By Ms Adele Quinn | Posted: Wednesday April 11, 2018
Year 8 - Communities - our field trips this term
PEEL FOREST - Early Settler communities and biological communities
Over Monday and Tuesday, 26 and 27 March, the Year 8 classes went on a trip to Peel Forest to find out about communities - Early Settler communities and Biological communities. This was an integrated trip for Year 8 Homeroom and Year 8 Science.
Our first port of call was the church in Peel Forest, where students had the opportunity to look inside the historical Mt Peel church and were spoken to by Rose Acland. Rose Acland shared her extensive knowledge about the early beginnings of Mt Peel Station and what life would have been like. We then were able to explore the outside of the church and the cemetery.
We then headed down to Clarke Flat and set up base to have a look at and think about the biological community at Peel Forest, and what sort of introduced species might be having an impact on our native communities.
We had quiet time and used our senses to make observations and we also learnt the skill of how to measure the height of a tree. We looked at and drew a profile of the forest, identifying adaptations that our native plants have to succeed at different height levels in the forest. We also played a game called “Possum Picnic” which mimicked what happens when possums are let loose in our forest. Part of the game was looking at what humans can do to possums to prevent the damage that the possums do to our native plants (flora) and animals (fauna). Our next steps are to put all this information together in a booklet - looking at the forest community as a whole, and coming up with reasons why plants have the adaptations they do. Also analysing what introduced species do to our native forests and how we can take action (participating and contributing) to make a difference.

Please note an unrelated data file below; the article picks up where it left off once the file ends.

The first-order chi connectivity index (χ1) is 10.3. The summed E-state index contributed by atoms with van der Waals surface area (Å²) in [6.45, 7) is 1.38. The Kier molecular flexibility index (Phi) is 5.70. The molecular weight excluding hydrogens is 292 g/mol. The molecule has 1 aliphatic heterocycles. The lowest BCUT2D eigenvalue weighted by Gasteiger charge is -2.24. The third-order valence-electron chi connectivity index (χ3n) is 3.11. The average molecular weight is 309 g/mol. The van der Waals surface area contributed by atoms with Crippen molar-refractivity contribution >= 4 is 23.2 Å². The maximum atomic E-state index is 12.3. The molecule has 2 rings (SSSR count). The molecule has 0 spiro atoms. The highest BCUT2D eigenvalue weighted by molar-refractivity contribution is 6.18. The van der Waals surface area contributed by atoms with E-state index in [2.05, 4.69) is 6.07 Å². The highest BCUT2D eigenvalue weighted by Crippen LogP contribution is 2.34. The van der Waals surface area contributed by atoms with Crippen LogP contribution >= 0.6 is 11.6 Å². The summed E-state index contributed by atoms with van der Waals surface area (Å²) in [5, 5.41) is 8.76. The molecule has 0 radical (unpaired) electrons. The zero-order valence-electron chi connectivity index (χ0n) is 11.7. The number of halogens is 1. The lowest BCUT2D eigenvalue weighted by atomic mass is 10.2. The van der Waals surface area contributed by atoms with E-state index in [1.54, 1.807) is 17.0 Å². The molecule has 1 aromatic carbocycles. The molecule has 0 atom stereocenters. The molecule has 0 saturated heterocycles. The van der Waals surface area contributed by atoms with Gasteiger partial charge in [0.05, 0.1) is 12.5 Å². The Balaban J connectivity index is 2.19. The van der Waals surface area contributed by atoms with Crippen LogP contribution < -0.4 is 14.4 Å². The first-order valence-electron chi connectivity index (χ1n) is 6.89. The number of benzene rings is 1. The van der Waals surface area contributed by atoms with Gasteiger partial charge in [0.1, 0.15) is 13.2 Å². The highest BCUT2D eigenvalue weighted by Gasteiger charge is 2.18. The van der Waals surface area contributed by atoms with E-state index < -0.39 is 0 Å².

At Clarke Flat, we were also able to show students 3 sawmilling pits that had been used when the first settlers to Peel Forest arrived. Students were able to imagine what hardships early settlers had to deal with providing some insight for their Social Studies assignment.
A BIG THANK YOU to the parents and caregivers who gave up their time to come on this trip with us.
THE WAIHI RIVER - the river community
On Wednesday 28 March we had another hour out. This time each class visited the Waihi River under the footbridge. Chris Konings from Waterwatch met us down there and talked to us about the river, what might change it and how. We then learnt the skill of kick sampling to find the invertebrates (animals without backbones) in the river. Some students also did some chemical testing of the water - looking at dissolved oxygen, nitrates and phosphates. Our next steps back at school are to look at the biological and chemical data and work out how healthy the Waihi River is in this area. The Year 8 homeroom classes will also use the data collected for their Maths.
A BIG thank you to Chris Konings from Waterwatch for spending the day at the river with Geraldine High School